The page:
For Manifesta 3 the work by artists, artists’ collectives, urban planners and architects was spread over three main venues. The curatorial team (Francesco Bonami,[11] Ole Bouman,[12] Maria Hlavajova[13] and Kathrin Rhomberg) gave the exhibition the theme of Borderline Syndrome. Energies of Defence. In order to support the subject they were exploring they also solicited catalogue contributions not only from a wide range of Slovenian and foreign intellectuals (philosophers, historians and sociologists among others), but also from the general public. The catalogue has turned today into a collector’s item. The nature of the events in Ljubljana reflected the thriving intellectual life of the city and the relevance of interdisciplinary practice in the arts – particularly, the crossover between visual art, cinema and performance, and interaction with new media.

Manifesta 4, Frankfurt, Germany, 2002[edit]

Manifesta 4 took place in more than 15 venues and urban sites in the city of Frankfurt/Main and more than a dozen theoreticians played a major role in site-related workshops, discussions and programmes. The three female curators Iara Boubnova, Nuria Enguita Mayo[14] and Stephanie Moisdon Trembley created an extensive digital and physical Manifesta archive that resulted from their extensive travel, a library called ‘Trespassing Space’[15] and a Manifesta online project called e-manifesta.org. On this occasion, Manifesta 4 incorporated the support of more than 16 sponsors and non-profit organisations, as well as the direct support through artist’s projects by more than 40 national arts organisations.

Manifesta 5, Donostia-San Sebastian, Spain, 2004[edit]

The Basque region – one of a specific dynamic historical and socio-political background – has a strong sense of cultural and political identity and a determination to develop coherent cultural policies. This attitude together with its geographical position in Southern Europe made Donostia-San Sebastian a perfect location for the 5th edition of Manifesta, as curated by Massimiliano Gioni and Marta Kuzma.[16] At the time of M5, one of Manifesta's long-term strategic aims was to achieve a stronger North-South balance, in addition to the already existing East-West balance in all aspects of its activities, including location, board members, curatorial teams and artistic representation. One particularly innovative program within the Biennale was Manifesta 5’s long-lasting partnership with the post-graduate Berlage Institute Rotterdam in the Netherlands, functioning as an urban mediator at the biennale and as a collaboration between architects and artists, exploring how contemporary art practices is extending in the reality of architecture and urban planning.TOOAUP

Manifesta 6, Nicosia, Cyprus, 2006[edit]

Manifesta 6 was to be held in Nicosia, Cyprus. The curatorial team of Mai Abu ElDahab, Anton Vidokle and Florian Waldvogel[17] intended to use the capital, network and infrastructure of Manifesta along with the local resources to start an experimental art school. The school was to be formed in Nicosia around a site-specific exhibition materialized through short and long-term residency programs and might have gone on to become a permanent institution. The plans of Manifesta 6 was met with strong opposition by prominent Cypriot artists. Helene Black wrote an open letter to Manifesta, accusing them of using Cyprus's demilitarised Green Line as a cultural commodity.[3][18] Dr. Michael Paraskos, Director of Programmes at the Cyprus College of Art, pointed out the "lack of even basic background research by Manifesta" and concluded that "the artists of Cyprus are being treated as if they are uncivilised natives, suitable for anthropological study, and possible conversion by missionaries, but not to be treated as equals."[3] Manifesta 6 in Cyprus was cancelled three months before the opening. It was relocated to the once divided city of Berlin. Vidokle and some of his Manifesta collaborators renamed it unitednationsplaza.[4][19][20]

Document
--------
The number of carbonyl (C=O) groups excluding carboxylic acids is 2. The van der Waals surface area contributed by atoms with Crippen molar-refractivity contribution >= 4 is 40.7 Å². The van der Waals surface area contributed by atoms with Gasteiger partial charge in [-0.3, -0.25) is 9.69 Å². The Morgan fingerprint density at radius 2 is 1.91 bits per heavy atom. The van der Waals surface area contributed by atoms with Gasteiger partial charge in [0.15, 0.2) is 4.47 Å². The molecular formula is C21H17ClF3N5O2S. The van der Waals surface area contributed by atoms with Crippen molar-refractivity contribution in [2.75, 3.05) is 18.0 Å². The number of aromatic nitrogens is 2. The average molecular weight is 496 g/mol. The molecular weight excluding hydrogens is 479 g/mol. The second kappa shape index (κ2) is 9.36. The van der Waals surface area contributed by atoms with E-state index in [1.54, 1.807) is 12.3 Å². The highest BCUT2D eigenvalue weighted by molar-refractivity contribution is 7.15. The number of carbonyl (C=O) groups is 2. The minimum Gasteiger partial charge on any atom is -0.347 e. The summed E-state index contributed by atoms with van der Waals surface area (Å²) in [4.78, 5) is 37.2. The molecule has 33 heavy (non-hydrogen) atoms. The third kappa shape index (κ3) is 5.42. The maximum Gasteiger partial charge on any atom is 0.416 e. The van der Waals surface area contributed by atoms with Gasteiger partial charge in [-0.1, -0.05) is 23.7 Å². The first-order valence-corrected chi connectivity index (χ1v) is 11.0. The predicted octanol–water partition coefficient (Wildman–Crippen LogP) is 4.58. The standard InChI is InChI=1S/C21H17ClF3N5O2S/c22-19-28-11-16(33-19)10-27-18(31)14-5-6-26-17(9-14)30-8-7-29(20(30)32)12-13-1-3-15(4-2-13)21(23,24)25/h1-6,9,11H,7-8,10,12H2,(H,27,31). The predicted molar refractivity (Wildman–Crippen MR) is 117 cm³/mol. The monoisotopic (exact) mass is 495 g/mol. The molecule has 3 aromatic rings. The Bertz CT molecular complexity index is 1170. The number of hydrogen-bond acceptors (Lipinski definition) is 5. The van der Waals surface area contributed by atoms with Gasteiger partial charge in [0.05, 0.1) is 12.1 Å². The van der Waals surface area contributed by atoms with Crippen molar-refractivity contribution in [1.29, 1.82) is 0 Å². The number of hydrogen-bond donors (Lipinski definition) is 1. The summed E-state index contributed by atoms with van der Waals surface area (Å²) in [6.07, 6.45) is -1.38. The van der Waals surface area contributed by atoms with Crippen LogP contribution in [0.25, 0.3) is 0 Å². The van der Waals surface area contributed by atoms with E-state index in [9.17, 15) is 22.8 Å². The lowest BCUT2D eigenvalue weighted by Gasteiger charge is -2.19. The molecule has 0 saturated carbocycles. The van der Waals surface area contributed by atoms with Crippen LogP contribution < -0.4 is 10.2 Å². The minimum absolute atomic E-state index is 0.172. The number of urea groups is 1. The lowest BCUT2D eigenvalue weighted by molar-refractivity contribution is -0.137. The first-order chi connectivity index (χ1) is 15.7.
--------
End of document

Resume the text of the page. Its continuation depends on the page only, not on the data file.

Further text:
Manifesta 7, Trentino-Alto Adige/Südtirol, Italy, 2008[edit]

In 2008, Manifesta was hosted by not one city but in a whole region: Trentino-Alto Adige/Südtirol, Italy. The area has been selected for its historical heritage, its artistic and cultural facilities and especially for its striking examples of industrial archaeology buildings, which are linked to the work history and the progressive industrialisation of the territory. Manifesta 7 formally came to an end on November 2, 2008 after a period of 111 days of intense activity. Manifesta 7 was curated as a collaborative effort by three teams, consisting of Adam Budak, Anselm Franke/Hila Peleg and Raqs Media Collective, and was organised by a large international team, which was managed by Hedwig Fijen, Andreas Hapkemeyer and Fabio Cavallucci. Manifesta 7 attracted more than 108,000 visitors.

The positive response to Manifesta 7 has been confirmed by the presence of numerous, different audience groups, as well as the widespread coverage in the local, national and international press. Art critics have described this edition as the best Manifesta so far. 1,615 journalists from Italy and abroad registered to visit the Manifesta 7 exhibitions. These events showcased painting, sculpture, video, installation and sound works, the majority of which were specially conceived for the occasion by 230 participating artists, architects and writers from around the world.

Manifesta 8, Murcia, Spain, 2010[edit]